Analysis | Saurashtra, southern region could alter power equations in Gujarat

Gujarat elections
Polling officials for Gujarat elections. Photo: PTI

Ahmedabad: For the ruling BJP in Gujarat, 89 seats of Saurashtra and South Gujarat regions, where polling is on in the first phase of Assembly elections, hold key to its hopes for forming the government for the seventh time.

The BJP suffered setbacks in these regions in the 2017 Assembly polls, dragging its total seats to 99 in the state. However, the Assembly poll then was fought in the background of Patidar quota agitation, which helped the Congress bag 77 seats, an improvement from its 2012 tally of 61 seats.

Saurashtra holds the key
The Saurashtra region accounts for 48 out of the total 182 Assembly seats. It has a sizable Patidar and Other Backward Class (OBC) population and the potential to tilt the power game in favour of or against the ruling BJP.

In the 2017 Assembly polls, the Congress bagged 28 of the 48 seats, against its previous election's tally of 15. Political observers attributed the Congress’s impressive show to the 2015 Patidar quota agitation that had targeted theBJP government and forced the ruling party to change its chief minister in Gujarat.

Anandiben Patel was then replaced by Vijay Rupani.

For the Congress, it will definitely be a challenge to keep its numbers in Saurasthra region intact, let alone improve it.

With no Patidar quota stir or any real issue in place this election, the BJP is pushing hard to regain its previous standing in the Saurashtra region.

EVMs and other election material before being distributed to polling officials ahead of the first phase of Gujarat Assembly elections, in Rajkot, Wednesday, Nov. 30, 2022. Photo: PTI

Besides, the Arvind Kejriwal-led Aam Aadmi Party (AAP) also poses a hurdle to the Congress – which is quite strong in the rural areas – and the BJP which has urban and semi-urban areas under its wraps, observers said.

The BJP, which could win only 19 seats in Saurashtra in the 2017 elections as against 30 in 2012, is also desperate. It has managed to poach a number of Congress MLAs from the Saurashtra region.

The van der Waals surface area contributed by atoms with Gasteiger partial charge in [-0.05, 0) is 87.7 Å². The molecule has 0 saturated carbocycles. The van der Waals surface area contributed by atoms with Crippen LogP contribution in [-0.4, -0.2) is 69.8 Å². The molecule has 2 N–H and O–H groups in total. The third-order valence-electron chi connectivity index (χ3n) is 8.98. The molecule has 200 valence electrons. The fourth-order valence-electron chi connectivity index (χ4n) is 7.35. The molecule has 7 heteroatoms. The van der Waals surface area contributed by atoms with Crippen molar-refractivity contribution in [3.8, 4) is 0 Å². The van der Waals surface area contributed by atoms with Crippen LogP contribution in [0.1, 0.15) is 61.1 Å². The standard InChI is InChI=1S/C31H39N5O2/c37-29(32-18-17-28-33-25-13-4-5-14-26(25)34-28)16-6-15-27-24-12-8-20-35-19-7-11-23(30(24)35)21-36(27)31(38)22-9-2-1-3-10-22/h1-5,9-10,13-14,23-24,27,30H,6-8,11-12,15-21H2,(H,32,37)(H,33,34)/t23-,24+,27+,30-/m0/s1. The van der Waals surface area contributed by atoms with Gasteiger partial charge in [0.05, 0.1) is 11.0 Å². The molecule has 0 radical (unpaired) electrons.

The region comprises 11 districts - Surendranagar, Morbi, Rajkot, Jamnagar, Devbhumi Dwarka, Porbandar, Junagadh, Gir Somnath, Amreli, Bhavnagar and Botad. In the 2017 Assembly, the BJP had failed to open an account in three of these districts – Morbi, Gir Somnath and Amreli.

This year though, the Morbi bridge collapse on October 30 that killed 135 people could impact BJP’s prospects, said analysts. However, ground reports suggest that quick action by the state government in disbursing the compensation amount (within 48 hours of the incident) to the kin of the deceased followed by the visit of Prime Minister Narendra Modi, may have placated the angry locals.

Though the Congress raked up the issue of Morbi bridge collapse during its elections rallies, eventually, the party gave up on it.

For the Congress, which has been out of power in Gujarat for more than two decades, it is important to sustain its 2017 performance in Saurashtra in order to regain the lost ground.

But this is not going to be easy for it given the fact that the 2015 Patidar quota agitation that united Patidars against the ruling BJP is missing this time.

Another blow for the Congress is that the face of Patidar agitation, Hardik Patel, who had joined the Congress in 2019 and was appointed its working president, quit the party earlier this year and joined the BJP.

The BJP has fielded Hardik from his home town, Viramgam.

AAP a spoilsport?

The AAP factor could also play spoilsport for both the ruling BJP and the opposition Congress in Saurashtra. A number of youngsters from the Patidar community have been supporting the Arvind Kejriwal-led outfit in Saurashtra and Surat, especially those associated with the diamond polishing and cutting industry.

Congress supporters burn firecrackers as they attend a public meeting ahead of Gujarat Assembly elections in Ahmedabad: PTI

The BJP this time is seen compensating for any lack of support from the Patidars with the OBC and other major communities in the region, especially those along the coastal belt, which accounts for nearly 40 per cent of seats. The Congress traditionally enjoyed a support base in these coastal seats with a strong OBC base.